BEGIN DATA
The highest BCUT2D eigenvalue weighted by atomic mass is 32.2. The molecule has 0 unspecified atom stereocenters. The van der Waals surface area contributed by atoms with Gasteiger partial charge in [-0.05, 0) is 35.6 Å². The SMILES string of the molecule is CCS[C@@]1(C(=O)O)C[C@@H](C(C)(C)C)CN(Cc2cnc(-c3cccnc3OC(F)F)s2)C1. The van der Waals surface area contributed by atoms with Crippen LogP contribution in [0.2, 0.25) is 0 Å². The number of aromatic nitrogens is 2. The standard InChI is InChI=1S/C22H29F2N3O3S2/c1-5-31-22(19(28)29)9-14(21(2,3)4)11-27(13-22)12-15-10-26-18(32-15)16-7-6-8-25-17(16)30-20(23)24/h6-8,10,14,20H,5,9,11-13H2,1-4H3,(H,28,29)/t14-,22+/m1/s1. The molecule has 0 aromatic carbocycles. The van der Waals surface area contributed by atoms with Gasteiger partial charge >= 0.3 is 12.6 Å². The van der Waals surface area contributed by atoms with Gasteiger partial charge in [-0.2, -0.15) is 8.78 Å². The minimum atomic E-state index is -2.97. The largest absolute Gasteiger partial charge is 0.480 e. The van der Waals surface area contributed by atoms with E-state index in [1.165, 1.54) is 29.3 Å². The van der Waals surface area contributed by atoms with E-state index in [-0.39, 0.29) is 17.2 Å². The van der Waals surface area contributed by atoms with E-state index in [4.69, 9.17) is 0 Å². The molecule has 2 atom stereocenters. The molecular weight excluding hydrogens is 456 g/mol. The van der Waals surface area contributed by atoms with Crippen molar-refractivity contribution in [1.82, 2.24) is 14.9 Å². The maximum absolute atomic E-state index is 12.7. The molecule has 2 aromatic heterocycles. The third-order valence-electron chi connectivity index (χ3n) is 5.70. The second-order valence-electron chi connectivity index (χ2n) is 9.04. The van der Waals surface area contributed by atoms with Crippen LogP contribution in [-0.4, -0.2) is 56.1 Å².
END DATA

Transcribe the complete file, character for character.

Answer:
The highest BCUT2D eigenvalue weighted by atomic mass is 32.2. The molecule has 0 unspecified atom stereocenters. The van der Waals surface area contributed by atoms with Gasteiger partial charge in [-0.05, 0) is 35.6 Å². The SMILES string of the molecule is CCS[C@@]1(C(=O)O)C[C@@H](C(C)(C)C)CN(Cc2cnc(-c3cccnc3OC(F)F)s2)C1. The van der Waals surface area contributed by atoms with Crippen LogP contribution in [0.2, 0.25) is 0 Å². The number of aromatic nitrogens is 2. The standard InChI is InChI=1S/C22H29F2N3O3S2/c1-5-31-22(19(28)29)9-14(21(2,3)4)11-27(13-22)12-15-10-26-18(32-15)16-7-6-8-25-17(16)30-20(23)24/h6-8,10,14,20H,5,9,11-13H2,1-4H3,(H,28,29)/t14-,22+/m1/s1. The molecule has 0 aromatic carbocycles. The van der Waals surface area contributed by atoms with Gasteiger partial charge >= 0.3 is 12.6 Å². The van der Waals surface area contributed by atoms with Gasteiger partial charge in [-0.2, -0.15) is 8.78 Å². The minimum atomic E-state index is -2.97. The largest absolute Gasteiger partial charge is 0.480 e. The van der Waals surface area contributed by atoms with E-state index in [1.165, 1.54) is 29.3 Å². The van der Waals surface area contributed by atoms with E-state index in [-0.39, 0.29) is 17.2 Å². The van der Waals surface area contributed by atoms with E-state index in [4.69, 9.17) is 0 Å². The molecule has 2 atom stereocenters. The molecular weight excluding hydrogens is 456 g/mol. The van der Waals surface area contributed by atoms with Crippen molar-refractivity contribution in [1.82, 2.24) is 14.9 Å². The maximum absolute atomic E-state index is 12.7. The molecule has 2 aromatic heterocycles. The third-order valence-electron chi connectivity index (χ3n) is 5.70. The second-order valence-electron chi connectivity index (χ2n) is 9.04. The van der Waals surface area contributed by atoms with Crippen LogP contribution in [-0.4, -0.2) is 56.1 Å².